THE WINNING OF THE PRIZE.
After the importance of the discovery of North America came to be properly appreciated by the nations of Europe, the ownership was looked upon as a great national prize, and there were several nations who were anxious to play for it. This country, so readily approached by the Delaware, became attractive not only to kings and sovereigns, but to settlers and immigrants. Gustavus Adolphus of Sweden granted a charter to a company called the West India Company, which was formed for the purpose of making settlements on the shores of the Delaware Bay and River, and commissioned them to take possession of this country, without the slightest regard to what the English sovereign and the Dutch sovereign had granted to their subjects.
The Swedes came to Delaware Bay. They stopped for a while at Cape Henlopen; and then, of course, they sailed up the Delaware, when things soon began to be very disagreeable between themselves and the Dutch, who were there before them.
The Swedes were a warlike set of people, and they held their ground very well. Besides making some settlements, they built a fort which they called Elsinburgh; and, if a Dutch ship happened to pass by that fort, it was obliged to strike its flag in token of submission to a superior power. The Indians, who were perhaps as much opposed to the Swedish settlement as they had been to those of other nations, do not appear to have been able to attack this fort with any success; and as for the Dutch, it is not certain that they even attempted it. So the Swedes at that time governed the passage up and down the Delaware, as the English now govern the passage through the Straits of Gibraltar.
It was probably winter time or cool weather when the Swedes built their proud fort on the banks of that river which they now named "New Swedeland Stream;" but when the warm and pleasant days came on, and it was easy to travel from the interior to the river shore, and when the weather was so mild that it was quite possible to spend the nights in the woods without injury, there came an enemy to Fort Elsinburgh which proved far more formidable than the Indians or Dutch.
The fort was surrounded; and frequent and violent attacks were made upon it, especially in the night, when it was almost impossible for the garrison to defend themselves. Many bloody single combats took place in which the enemy generally fell, for in bodily prowess a Swede was always superior to any one of the attacking force. But no matter how many assailants were killed, the main body seemed as powerful and determined as ever. In course of time the valiant Swedes were obliged to give way before their enemy. They struck their flag, evacuated the fort, and departed entirely from the place where they had hoped a flourishing settlement would spring up under the protection of their fort.
The enemy which attacked and routed the Swedes was a large and invincible army of mosquitoes, against whom their guns, their pistols, their swords, their spears, and their ramparts afforded them no defense. After that, the deserted fort was known as Mygenborg, meaning Mosquito Fort.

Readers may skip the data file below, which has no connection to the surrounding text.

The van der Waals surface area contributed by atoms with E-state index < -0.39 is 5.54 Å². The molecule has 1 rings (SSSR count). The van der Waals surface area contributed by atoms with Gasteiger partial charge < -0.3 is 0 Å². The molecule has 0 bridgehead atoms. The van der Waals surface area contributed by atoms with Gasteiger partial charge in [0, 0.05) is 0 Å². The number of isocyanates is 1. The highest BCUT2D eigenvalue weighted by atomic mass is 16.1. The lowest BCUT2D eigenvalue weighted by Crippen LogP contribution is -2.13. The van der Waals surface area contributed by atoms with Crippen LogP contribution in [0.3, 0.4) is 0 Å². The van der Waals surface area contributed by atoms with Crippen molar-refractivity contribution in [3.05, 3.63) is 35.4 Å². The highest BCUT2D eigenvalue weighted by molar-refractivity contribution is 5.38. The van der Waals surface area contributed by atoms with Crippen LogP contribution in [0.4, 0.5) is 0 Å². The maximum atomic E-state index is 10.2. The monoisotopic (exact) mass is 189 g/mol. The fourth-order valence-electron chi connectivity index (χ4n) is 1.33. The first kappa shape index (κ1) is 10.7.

The Dutch looked with great disfavor on the Swedes, who continued to establish themselves at various points; and although they did not make an alliance with the body of natives who had driven these northern people away from Elsinburgh,—for a compact of that kind would be dangerous in many ways,—they took up the matter by themselves; and finally the Dutch, under their valiant Peter Stuyvesant, completely conquered the Swedes, and sent their leaders to Holland, while the ordinary settlers submitted to the Dutch.
But this state of things did not continue very long; for the English, who, although they had not yet settled in New Jersey, had never given up their pretensions as the original discoverers, came in strong force, subdued the Dutch, occupied their principal town, New Amsterdam, and took possession of the country, including New Jersey.
But it seemed to be a good deal easier to discover New Jersey than finally to settle its ownership. Now that the Dutch and the Swedes were disposed of, there arose difficulties regarding the English claims to the State. Early in the seventeenth century, Queen Elizabeth had granted an immense tract of land to Sir Walter Raleigh, which was called Virginia, and that included the whole of New Jersey. Afterwards Charles II. granted to his brother, the Duke of York, an immense tract of land, which also included New Jersey, and which was called New York. So what is now New Jersey was then at the same time both Virginia and New York.
The Duke of York, who then owned New Jersey, leased the whole State—lands, forests, rivers, wigwams, Indians, fisheries, Dutch settlers, Swedish settlers, everything—to John Berkeley (Baron of Stratton) and Sir George Carteret for the sum of twenty nobles per year (thirty-two dollars of our money). Some authorities, indeed, state that the sum paid was much smaller.